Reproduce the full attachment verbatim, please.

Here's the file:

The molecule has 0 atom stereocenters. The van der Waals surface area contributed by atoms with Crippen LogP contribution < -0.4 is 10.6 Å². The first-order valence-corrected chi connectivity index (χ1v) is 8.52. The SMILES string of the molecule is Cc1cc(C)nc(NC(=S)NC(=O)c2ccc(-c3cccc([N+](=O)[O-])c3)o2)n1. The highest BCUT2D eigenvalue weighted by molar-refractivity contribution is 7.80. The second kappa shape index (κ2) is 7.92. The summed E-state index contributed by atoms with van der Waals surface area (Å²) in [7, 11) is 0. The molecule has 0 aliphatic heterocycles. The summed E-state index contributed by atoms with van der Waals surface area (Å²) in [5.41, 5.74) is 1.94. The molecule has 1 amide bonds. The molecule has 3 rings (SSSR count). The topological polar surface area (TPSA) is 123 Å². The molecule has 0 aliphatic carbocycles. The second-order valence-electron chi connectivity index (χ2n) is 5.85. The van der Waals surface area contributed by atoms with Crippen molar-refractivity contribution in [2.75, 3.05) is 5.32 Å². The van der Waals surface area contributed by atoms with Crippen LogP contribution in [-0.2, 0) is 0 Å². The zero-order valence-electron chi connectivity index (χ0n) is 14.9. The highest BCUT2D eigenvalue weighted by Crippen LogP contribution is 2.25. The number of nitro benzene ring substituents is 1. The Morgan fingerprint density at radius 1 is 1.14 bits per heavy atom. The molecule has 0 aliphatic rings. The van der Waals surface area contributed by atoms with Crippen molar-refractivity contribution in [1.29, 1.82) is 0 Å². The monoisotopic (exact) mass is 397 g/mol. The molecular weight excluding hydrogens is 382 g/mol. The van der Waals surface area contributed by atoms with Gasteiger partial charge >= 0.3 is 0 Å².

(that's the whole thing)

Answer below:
The molecule has 0 atom stereocenters. The van der Waals surface area contributed by atoms with Crippen LogP contribution < -0.4 is 10.6 Å². The first-order valence-corrected chi connectivity index (χ1v) is 8.52. The SMILES string of the molecule is Cc1cc(C)nc(NC(=S)NC(=O)c2ccc(-c3cccc([N+](=O)[O-])c3)o2)n1. The highest BCUT2D eigenvalue weighted by molar-refractivity contribution is 7.80. The second kappa shape index (κ2) is 7.92. The summed E-state index contributed by atoms with van der Waals surface area (Å²) in [7, 11) is 0. The molecule has 0 aliphatic heterocycles. The summed E-state index contributed by atoms with van der Waals surface area (Å²) in [5.41, 5.74) is 1.94. The molecule has 1 amide bonds. The molecule has 3 rings (SSSR count). The topological polar surface area (TPSA) is 123 Å². The molecule has 0 aliphatic carbocycles. The second-order valence-electron chi connectivity index (χ2n) is 5.85. The van der Waals surface area contributed by atoms with Crippen molar-refractivity contribution in [2.75, 3.05) is 5.32 Å². The van der Waals surface area contributed by atoms with Crippen LogP contribution in [-0.2, 0) is 0 Å². The zero-order valence-electron chi connectivity index (χ0n) is 14.9. The highest BCUT2D eigenvalue weighted by Crippen LogP contribution is 2.25. The number of nitro benzene ring substituents is 1. The Morgan fingerprint density at radius 1 is 1.14 bits per heavy atom. The molecule has 0 aliphatic rings. The van der Waals surface area contributed by atoms with Crippen molar-refractivity contribution in [1.29, 1.82) is 0 Å². The monoisotopic (exact) mass is 397 g/mol. The molecular weight excluding hydrogens is 382 g/mol. The van der Waals surface area contributed by atoms with Gasteiger partial charge >= 0.3 is 0 Å².